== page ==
pale blue dot.
"On it, everyone you love, everyone you know,
everyone you ever heard of,
every human being who ever was,
lived out their lives."
I feel that same wonder
when I hold a vial of insulin in my hand.
How it looks like water,
and how, like water, everything I am depends on it.
It's like I'm holding my heart outside myself,
careful not to squeeze it too hard
or hold it too warmly.
Without it, I'd have died in an emergency room.
a ten year old girl.
Everything I love,
Everything I know,
Everything I've experienced as I live out this borrowed time,
I owe to these droplets of science swirling in a bottle.
To Banting, to Best,
To starving children who reached for the first syringes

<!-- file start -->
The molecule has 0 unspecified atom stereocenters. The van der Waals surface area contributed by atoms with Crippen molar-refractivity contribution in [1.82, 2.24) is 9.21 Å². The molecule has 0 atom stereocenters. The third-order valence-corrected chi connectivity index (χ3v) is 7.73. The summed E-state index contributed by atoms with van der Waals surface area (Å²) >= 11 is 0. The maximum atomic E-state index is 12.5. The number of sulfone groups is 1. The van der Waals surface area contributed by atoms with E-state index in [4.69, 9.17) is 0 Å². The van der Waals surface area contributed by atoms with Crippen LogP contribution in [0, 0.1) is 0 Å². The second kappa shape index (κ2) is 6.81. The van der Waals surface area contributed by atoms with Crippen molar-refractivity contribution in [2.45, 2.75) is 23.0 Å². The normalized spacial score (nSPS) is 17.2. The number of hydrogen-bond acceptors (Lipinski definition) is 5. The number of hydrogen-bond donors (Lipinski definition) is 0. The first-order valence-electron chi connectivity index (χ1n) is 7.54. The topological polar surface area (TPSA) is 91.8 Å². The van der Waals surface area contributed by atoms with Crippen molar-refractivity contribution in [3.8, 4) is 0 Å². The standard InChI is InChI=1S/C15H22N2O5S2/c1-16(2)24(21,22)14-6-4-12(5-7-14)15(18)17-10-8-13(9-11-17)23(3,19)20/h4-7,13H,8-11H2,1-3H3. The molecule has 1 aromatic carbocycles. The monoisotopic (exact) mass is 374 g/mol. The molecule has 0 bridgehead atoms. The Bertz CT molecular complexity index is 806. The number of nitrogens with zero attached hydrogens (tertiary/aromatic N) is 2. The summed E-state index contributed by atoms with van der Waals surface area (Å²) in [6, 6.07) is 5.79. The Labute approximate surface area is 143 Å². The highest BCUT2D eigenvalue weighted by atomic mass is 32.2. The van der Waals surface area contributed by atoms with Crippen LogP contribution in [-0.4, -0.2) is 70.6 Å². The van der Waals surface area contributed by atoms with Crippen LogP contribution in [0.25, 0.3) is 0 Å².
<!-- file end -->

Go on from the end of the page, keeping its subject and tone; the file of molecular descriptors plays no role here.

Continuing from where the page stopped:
with faith and hope.
All so that I could stand here today,
marveling at this solution.
A century later, children still die without it
in places my privilege has not reached,
who aren’t alive to argue for access
and need a voice,
but more than that,
In their obscurity, without that access,
They wait for a hint that help will come from elsewhere
while we stockpile for ourselves.
We are all part of a pale blue circle,
to be preserved and cherished.
In my hand,
I clutch a drug that cannot cure,
could certainly kill,
and cannot be trusted,
but an elixir that means
another day of life for me
and a day less for those without it.
With reverence and fear,
I marvel at its fragility
and tuck it safely away,
overwhelmed at the responsibility
and the random chance of the universe
that I hold it
and they don't.
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